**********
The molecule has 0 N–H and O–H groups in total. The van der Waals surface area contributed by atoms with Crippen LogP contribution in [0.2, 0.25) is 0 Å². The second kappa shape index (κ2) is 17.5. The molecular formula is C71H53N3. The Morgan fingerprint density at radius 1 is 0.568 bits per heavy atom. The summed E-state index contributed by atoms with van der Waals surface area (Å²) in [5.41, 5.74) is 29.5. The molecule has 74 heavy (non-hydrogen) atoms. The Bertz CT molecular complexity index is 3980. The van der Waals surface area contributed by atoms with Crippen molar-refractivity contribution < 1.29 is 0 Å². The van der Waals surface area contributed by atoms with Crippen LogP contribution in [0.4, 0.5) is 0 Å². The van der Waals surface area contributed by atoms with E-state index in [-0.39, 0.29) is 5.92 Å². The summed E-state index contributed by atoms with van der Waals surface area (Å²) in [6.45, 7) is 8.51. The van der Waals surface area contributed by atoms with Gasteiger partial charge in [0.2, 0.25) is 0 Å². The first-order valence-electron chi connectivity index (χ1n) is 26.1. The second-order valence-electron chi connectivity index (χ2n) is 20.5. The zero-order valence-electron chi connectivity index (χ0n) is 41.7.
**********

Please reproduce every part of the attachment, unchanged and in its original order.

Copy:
The molecule has 0 N–H and O–H groups in total. The van der Waals surface area contributed by atoms with Crippen LogP contribution in [0.2, 0.25) is 0 Å². The second kappa shape index (κ2) is 17.5. The molecular formula is C71H53N3. The Morgan fingerprint density at radius 1 is 0.568 bits per heavy atom. The summed E-state index contributed by atoms with van der Waals surface area (Å²) in [5.41, 5.74) is 29.5. The molecule has 74 heavy (non-hydrogen) atoms. The Bertz CT molecular complexity index is 3980. The van der Waals surface area contributed by atoms with Crippen molar-refractivity contribution < 1.29 is 0 Å². The van der Waals surface area contributed by atoms with Crippen LogP contribution in [0.4, 0.5) is 0 Å². The van der Waals surface area contributed by atoms with E-state index in [-0.39, 0.29) is 5.92 Å². The summed E-state index contributed by atoms with van der Waals surface area (Å²) in [6.45, 7) is 8.51. The van der Waals surface area contributed by atoms with Gasteiger partial charge in [0.2, 0.25) is 0 Å². The first-order valence-electron chi connectivity index (χ1n) is 26.1. The second-order valence-electron chi connectivity index (χ2n) is 20.5. The zero-order valence-electron chi connectivity index (χ0n) is 41.7.